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American Naturalism and the Jews: Garland, Norris, Dreiser, Wharton, and Cather.

American Naturalism and the Jews: Garland, Norris, Dreiser, Wharton, and Cather, by Donald Pizer. Urbana and Chicago: University of Illinois Press, 2008. 112 pp. $30.00.

Donald Pizer's lively and succinct American Naturalism and the Jews: Garland, Norris, Dreiser, Wharton, and Cather explores a riddle that has long dogged scholars of American literary naturalism: how could writers whose reformist politics were otherwise so liberal indulge in the crude semantics of antisemitism? What are we to do with repugnant characters like Zerkow, the pathologically greedy Jewish junk dealer in Frank Norris's McTeague (1899) or Simon Rosedale, the oily, assimilated Wall Street financier in Edith Wharton's The House of Mirth (1905)? How are we to square the sneering antisemitic asides that stained Theodore Dreiser's later career with the iconic strivers (Carrie Meeber, Clyde Griffiths) who had made him famous? For Pizer, an emeritus professor at Tulane, and the author of The Theory and Practice of American Literary Naturalism (1993) along with numerous essays on Dreiser, Dos Passos, Wharton, and Norris, such examples are not merely symptoms of the author's "psychological misalignment," but also evidence of a more pervasive "state of mind" that bound midwestern Populists and northeastern nativists at the turn of the twentieth century in common cause against their shared phantasm: the dangerously un-American Jew.

Drawing on his deep familiarity with the letters, essays, stories, and novels of his subjects, Pizer maps a literary terrain whose borders were both marked and menaced by a uniform group of Shylocks and Svengalis. Pizer suggests that two key events in the 1890s catalyzed Naturalist antisemitism: the Populist farmer's revolt in the agrarian midwest and the wave of impoverished eastern-European Jews that transformed urban centers like New York. Populists promulgated conspiracy theories in which an "international gold ring" of British banks and Jewish bankers were determined to suck the honest American farmer dry (p. 4). By the 1920s, Henry Ford had revived the agrarian antisemitism that, in the 1890s, had been promulgated by midwestern personalities like Ignatius Donnelly and Mary Elizabeth Lease. Ford's dissemination of the Protocols of the Learned Elders of Zion, a spurious nineteenth-century publication that disclosed an international Jewish plot to control the world's finances, influenced writers like Garland and Dreiser, who shared Ford's paranoid provincialism. At the same time, Norris and Wharton were responding to new urban immigration patterns by relying on a toxic combination of social Darwinism and prurient Orientalism.

For the majority of America's Naturalists, however, antisemitism seemed less a coherent ideology than a crude expedient that could explain any perceived injustice, large or small. Convinced, for example, that he had been cheated by a cabal of Jewish publishers, filmmakers, and lawyers, Dreiser made no secret of his contempt for his Jewish associates: "The Jew an eternal defender of Justice? Bunk!" he insouciantly told San Francisco's Jewish Journal hi 1930. "Jews have always cry babied about Justice, but what they want is justice for themselves--a special and particularly pro-Jewish Justice. That's not Justice!" Likewise, Willa Cather frequently depicted Jews as unproductive if inevitable parasites on the American heartland (witness both Ivy Peters in A Lost Lady [1924] and Louie Marcellus in The Professor's House [1926]). Cather's prejudices were rooted in her prairie upbringing and supported by personal grievance (Pizer speculates that she may have resented the Jewish musician Jan Hambourg who married her long-time companion Isabelle McClung.) in each of these cases, Pizer reveals an otherwise insightful American author for whom the Jew was either a gross blind spot or a dangerously convenient whipping boy in an era of economic and social change.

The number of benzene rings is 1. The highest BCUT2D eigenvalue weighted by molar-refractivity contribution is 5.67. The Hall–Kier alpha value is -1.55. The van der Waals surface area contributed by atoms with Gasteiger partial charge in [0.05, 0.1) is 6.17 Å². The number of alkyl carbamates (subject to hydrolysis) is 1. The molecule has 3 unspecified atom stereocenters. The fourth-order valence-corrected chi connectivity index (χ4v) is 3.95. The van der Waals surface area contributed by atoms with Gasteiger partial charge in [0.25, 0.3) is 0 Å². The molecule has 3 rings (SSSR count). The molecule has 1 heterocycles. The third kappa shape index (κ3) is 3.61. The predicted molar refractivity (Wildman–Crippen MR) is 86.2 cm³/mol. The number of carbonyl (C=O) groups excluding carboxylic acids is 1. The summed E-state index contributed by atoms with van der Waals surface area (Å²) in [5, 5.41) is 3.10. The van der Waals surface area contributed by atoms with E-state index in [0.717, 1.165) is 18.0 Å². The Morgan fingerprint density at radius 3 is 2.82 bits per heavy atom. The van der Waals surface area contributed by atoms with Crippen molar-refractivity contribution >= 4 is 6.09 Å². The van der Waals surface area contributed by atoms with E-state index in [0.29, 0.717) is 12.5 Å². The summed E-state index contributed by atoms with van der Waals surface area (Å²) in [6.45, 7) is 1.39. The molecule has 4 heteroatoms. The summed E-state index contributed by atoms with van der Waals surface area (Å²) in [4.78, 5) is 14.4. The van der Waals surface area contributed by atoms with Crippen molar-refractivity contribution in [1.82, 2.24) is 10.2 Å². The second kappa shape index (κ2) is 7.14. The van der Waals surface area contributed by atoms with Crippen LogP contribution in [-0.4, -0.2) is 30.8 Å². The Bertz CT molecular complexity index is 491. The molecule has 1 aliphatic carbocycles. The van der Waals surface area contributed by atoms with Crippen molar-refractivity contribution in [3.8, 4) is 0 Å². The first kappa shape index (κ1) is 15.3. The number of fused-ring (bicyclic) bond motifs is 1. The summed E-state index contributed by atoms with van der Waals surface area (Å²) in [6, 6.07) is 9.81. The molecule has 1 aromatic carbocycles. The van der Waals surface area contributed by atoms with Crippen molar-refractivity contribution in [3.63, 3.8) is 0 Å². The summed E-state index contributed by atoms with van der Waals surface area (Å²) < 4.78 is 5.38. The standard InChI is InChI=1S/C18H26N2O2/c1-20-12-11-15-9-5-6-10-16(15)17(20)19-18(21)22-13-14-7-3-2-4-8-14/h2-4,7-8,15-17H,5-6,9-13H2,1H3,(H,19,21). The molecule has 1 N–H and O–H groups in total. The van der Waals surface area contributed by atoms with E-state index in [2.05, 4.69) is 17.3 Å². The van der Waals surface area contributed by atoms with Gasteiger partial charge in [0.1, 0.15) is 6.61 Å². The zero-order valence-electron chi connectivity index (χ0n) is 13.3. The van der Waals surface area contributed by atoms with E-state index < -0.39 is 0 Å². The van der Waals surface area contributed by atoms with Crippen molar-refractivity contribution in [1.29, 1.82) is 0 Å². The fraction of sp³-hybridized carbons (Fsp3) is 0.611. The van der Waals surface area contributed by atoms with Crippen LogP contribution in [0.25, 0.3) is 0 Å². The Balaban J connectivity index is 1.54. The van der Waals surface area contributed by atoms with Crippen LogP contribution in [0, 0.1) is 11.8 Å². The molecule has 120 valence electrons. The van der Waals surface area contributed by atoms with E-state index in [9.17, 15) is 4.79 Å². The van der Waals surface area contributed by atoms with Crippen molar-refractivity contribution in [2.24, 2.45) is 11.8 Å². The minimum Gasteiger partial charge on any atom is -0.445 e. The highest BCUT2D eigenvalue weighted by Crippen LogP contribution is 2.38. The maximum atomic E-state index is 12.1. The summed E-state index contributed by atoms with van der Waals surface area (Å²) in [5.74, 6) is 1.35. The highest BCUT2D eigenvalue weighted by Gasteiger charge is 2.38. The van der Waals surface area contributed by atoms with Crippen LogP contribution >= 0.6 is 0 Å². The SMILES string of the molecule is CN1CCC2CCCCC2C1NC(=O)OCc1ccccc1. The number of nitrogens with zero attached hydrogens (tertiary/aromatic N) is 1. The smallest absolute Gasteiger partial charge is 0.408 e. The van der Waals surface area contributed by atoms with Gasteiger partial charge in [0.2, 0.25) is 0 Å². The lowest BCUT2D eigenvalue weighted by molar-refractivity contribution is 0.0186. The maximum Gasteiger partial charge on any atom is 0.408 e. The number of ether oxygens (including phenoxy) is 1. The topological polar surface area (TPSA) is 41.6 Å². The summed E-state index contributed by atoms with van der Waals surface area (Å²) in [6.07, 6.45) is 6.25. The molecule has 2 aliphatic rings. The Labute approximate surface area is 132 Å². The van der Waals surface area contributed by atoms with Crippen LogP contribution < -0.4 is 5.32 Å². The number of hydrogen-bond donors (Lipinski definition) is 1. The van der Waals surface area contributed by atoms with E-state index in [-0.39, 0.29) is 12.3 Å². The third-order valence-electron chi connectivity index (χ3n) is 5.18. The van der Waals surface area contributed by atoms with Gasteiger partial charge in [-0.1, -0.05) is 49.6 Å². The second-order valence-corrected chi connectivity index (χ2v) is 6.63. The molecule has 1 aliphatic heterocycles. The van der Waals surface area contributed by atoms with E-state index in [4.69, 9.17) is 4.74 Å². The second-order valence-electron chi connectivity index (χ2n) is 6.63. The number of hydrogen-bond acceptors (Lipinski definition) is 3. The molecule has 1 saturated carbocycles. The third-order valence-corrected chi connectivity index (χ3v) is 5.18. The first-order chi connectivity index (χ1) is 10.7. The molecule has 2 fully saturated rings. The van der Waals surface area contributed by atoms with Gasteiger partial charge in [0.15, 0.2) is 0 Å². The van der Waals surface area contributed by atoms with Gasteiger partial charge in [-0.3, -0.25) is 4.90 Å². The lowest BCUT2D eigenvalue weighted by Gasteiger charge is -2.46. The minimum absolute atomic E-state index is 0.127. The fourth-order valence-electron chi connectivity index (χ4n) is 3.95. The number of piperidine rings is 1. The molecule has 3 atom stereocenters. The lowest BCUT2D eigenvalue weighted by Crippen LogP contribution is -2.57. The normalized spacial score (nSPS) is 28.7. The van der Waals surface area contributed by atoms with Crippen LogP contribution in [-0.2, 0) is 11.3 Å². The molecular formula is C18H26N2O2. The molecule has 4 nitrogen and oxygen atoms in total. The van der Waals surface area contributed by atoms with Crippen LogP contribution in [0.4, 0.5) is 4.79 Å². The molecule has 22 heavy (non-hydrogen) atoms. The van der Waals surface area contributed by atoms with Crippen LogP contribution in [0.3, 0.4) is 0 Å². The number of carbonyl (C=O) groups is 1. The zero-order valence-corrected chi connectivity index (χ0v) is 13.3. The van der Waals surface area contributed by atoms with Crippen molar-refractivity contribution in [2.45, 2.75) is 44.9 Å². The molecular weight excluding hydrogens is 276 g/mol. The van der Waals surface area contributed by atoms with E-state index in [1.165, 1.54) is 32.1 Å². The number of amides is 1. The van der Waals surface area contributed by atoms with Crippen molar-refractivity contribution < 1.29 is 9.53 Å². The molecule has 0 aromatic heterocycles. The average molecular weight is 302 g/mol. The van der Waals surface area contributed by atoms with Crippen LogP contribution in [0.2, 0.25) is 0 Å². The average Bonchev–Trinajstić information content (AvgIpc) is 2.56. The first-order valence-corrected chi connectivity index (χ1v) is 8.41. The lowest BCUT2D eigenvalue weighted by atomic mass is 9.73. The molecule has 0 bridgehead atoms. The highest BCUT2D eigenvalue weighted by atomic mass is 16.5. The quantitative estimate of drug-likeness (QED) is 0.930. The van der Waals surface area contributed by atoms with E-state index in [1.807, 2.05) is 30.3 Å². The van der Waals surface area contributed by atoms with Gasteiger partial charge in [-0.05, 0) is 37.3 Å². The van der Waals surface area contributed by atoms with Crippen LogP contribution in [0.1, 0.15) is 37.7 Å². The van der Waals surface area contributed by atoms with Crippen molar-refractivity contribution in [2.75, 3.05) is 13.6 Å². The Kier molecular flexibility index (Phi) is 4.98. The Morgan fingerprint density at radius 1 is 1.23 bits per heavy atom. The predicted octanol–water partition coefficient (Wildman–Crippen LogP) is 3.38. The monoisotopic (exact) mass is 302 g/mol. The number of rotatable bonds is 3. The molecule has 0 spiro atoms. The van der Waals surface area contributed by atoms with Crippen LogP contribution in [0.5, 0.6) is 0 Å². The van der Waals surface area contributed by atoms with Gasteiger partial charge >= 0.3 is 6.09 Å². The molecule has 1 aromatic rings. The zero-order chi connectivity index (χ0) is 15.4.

Although Pizer's historical approach is a welcome one (he acknowledges that past critics, more often than not, have either looked the other way or dismissed. America's homegrown literary antisemitism as a matter of personal idiosyncrasy or genteel norms), his account leaves a few key questions unanswered. The Populist moment and the immigration wave may unearth the context in which antisemitism nourished, but it does not explain why the Shylock and Svengali archetypes came so readily to authors otherwise so keenly attuned to the plight of disempowered peoples. Is Pizer suggesting a kind of unwavering algebraic equation in which the variable of human dignity depends on the constancy of antisemitism? Or is there something more fundamental at work--a more rooted connection between antisemitism and the logic of U.S. liberalism? Does the plot of American capital require a straw man to take the blame for exploitation and greed so that the garden of self-interest can thrive unperturbed? Or, is the question one of transcendence? Do Jews represent a commitment to the here and now that unsettles American millennialism?

If Pizer's book does not answer these questions, it does stimulate them--and with energy and candor. Though readers may share Pizer's concern that the tardy acknowledgment of Naturalist antisemitism will "preclude a continuing interest" in a group of "richly talented ... American writer[s]," his current book reveals the critical results of turning over a few rocks. What appears may not be palatable, but it does complicate our understanding of United States liberalism, even in its most illiberal forms.

Jennie A. Kassanoff

Department of English Barnard College
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Author:Kassanoff, Jennie A.
Article Type:Book review
Date:Jan 1, 2010
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